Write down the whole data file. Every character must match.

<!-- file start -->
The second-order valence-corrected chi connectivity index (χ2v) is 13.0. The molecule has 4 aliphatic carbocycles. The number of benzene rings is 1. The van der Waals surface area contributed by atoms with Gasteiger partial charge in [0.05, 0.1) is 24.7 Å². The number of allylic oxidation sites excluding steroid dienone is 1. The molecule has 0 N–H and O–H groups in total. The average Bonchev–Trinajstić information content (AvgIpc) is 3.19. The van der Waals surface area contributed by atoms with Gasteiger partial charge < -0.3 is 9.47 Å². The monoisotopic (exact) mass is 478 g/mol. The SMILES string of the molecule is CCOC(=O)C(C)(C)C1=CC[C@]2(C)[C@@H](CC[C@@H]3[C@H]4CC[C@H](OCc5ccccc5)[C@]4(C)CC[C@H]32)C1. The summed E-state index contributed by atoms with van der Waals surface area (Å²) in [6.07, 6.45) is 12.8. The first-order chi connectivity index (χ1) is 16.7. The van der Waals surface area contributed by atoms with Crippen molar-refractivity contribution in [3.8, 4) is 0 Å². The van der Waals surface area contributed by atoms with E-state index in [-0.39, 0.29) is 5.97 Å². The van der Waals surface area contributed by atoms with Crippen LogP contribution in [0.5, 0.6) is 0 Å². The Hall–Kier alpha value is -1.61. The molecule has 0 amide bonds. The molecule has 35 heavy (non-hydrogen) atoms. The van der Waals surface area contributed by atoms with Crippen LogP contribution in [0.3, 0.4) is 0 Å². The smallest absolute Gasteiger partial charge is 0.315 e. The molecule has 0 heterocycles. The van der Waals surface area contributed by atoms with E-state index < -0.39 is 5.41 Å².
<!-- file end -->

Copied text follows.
The second-order valence-corrected chi connectivity index (χ2v) is 13.0. The molecule has 4 aliphatic carbocycles. The number of benzene rings is 1. The van der Waals surface area contributed by atoms with Gasteiger partial charge in [0.05, 0.1) is 24.7 Å². The number of allylic oxidation sites excluding steroid dienone is 1. The molecule has 0 N–H and O–H groups in total. The average Bonchev–Trinajstić information content (AvgIpc) is 3.19. The van der Waals surface area contributed by atoms with Gasteiger partial charge < -0.3 is 9.47 Å². The monoisotopic (exact) mass is 478 g/mol. The SMILES string of the molecule is CCOC(=O)C(C)(C)C1=CC[C@]2(C)[C@@H](CC[C@@H]3[C@H]4CC[C@H](OCc5ccccc5)[C@]4(C)CC[C@H]32)C1. The summed E-state index contributed by atoms with van der Waals surface area (Å²) in [6.07, 6.45) is 12.8. The first-order chi connectivity index (χ1) is 16.7. The van der Waals surface area contributed by atoms with Crippen molar-refractivity contribution in [3.8, 4) is 0 Å². The van der Waals surface area contributed by atoms with E-state index in [-0.39, 0.29) is 5.97 Å². The van der Waals surface area contributed by atoms with Crippen LogP contribution in [0.5, 0.6) is 0 Å². The Hall–Kier alpha value is -1.61. The molecule has 0 amide bonds. The molecule has 35 heavy (non-hydrogen) atoms. The van der Waals surface area contributed by atoms with Crippen LogP contribution in [0.3, 0.4) is 0 Å². The smallest absolute Gasteiger partial charge is 0.315 e. The molecule has 0 heterocycles. The van der Waals surface area contributed by atoms with E-state index < -0.39 is 5.41 Å².